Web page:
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View Full Version : The nation’s oldest historically Black institution of higher learning is facing yet another battle–


The Bobster
09-23-2013, 02:02 PM
http://philadelphia.cbslocal.com/2013/09/22/cheyney-university-set-to-announce-discrimination-lawsuit-against-commonwealth/

Cheyney University Seeks To Renew Discrimination Lawsuit Against Commonwealth
September 22, 2013 2:02 PM
By Cherri Gregg

PHILADELPHIA (CBS) — The nation’s oldest African American institution of higher learning is expected to announce on Monday its effort to revive a decades old civil rights lawsuit against the Commonwealth of Pennsylvania. The suit claims the state discriminates against Black colleges when distributing state funds.

“Cheyney is treated like the step-child when it comes to the state’s 14 institutions,” says Michael Coard, a Philadelphia attorney and 1982 graduate of Cheyney University.

Coard is leading the grassroots effort “Heeding Cheyney’s Call,” which seeks to revive a 1980 lawsuit alleging violations of the Civil Rights Act of 1964, the Fourteenth Amendment to the US Constitution and numerous other laws. The suit claims the Commonwealth’s state-college funding formula is inequitable because it ties funding to enrollment. Coard claims the method effectively discriminates against black institutions because they tend to be smaller.

“It becomes a circular argument,” says Coard. “The state doesn’t provide Cheyney with the money it deserves because Cheyney doesn’t have the student enrollment that the other schools have. But how come Cheyney doesn’t have the enrollment that the other schools have? Because they don’t have the money.”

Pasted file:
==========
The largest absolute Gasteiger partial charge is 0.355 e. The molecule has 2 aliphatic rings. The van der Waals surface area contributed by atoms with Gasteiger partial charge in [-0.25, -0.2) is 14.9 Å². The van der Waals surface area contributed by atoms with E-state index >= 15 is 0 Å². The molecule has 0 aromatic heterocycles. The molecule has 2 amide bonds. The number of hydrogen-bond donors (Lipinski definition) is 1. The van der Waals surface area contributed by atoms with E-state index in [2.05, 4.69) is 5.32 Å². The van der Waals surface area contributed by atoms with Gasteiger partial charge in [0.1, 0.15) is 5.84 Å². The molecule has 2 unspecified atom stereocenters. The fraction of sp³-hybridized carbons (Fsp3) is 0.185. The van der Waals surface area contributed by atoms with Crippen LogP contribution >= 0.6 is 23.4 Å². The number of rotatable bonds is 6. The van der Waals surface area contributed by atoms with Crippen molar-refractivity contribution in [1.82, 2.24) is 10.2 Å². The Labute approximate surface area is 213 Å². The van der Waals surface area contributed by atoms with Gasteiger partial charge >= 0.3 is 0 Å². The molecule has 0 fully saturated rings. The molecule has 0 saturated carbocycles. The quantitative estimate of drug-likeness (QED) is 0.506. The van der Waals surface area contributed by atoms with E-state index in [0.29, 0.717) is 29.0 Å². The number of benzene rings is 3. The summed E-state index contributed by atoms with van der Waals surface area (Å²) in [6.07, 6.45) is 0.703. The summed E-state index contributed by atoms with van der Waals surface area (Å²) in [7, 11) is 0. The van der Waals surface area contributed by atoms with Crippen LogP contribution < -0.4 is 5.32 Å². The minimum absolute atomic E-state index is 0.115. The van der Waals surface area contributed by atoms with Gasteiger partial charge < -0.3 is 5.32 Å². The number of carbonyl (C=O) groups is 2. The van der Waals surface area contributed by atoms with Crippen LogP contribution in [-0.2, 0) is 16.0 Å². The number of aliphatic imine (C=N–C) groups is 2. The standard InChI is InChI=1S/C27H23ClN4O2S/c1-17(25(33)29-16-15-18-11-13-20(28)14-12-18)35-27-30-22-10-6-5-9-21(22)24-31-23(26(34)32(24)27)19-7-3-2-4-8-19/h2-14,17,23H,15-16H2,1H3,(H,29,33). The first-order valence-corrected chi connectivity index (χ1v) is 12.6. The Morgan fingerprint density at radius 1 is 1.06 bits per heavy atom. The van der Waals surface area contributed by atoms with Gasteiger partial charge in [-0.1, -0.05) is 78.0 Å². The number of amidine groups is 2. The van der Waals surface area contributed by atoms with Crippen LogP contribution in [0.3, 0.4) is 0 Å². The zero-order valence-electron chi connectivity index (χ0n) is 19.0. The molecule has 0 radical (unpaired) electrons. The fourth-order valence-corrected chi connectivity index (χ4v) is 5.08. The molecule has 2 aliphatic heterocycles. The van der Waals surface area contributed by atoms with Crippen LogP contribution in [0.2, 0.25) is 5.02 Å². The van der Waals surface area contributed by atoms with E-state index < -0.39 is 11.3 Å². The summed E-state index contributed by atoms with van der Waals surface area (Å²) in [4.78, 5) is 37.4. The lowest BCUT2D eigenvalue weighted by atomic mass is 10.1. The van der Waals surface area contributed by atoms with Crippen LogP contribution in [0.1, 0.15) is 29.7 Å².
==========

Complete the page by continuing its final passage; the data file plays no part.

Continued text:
Coard says the suit will seek past and present damages. :rolleyes:

“It would take approximately 100 million dollars to put Cheyney on equal footing with the other schools based on decades long discrimination,” he says. :rolleyes:

Coard says the university settled the 1980 lawsuit 14 years ago, but the Commonwealth has failed to fully comply.

According to a press release sent out on Saturday, Congressmen Chucker Fattah and Bob Brady, as well as other elected officials and Cheyney alum will attend a 10 a.m. press conference at the federal courthouse on Market Street in Old City. Coard says the coalition will send a demand letter to the Commonwealth, the first step to reviving the lawsuit.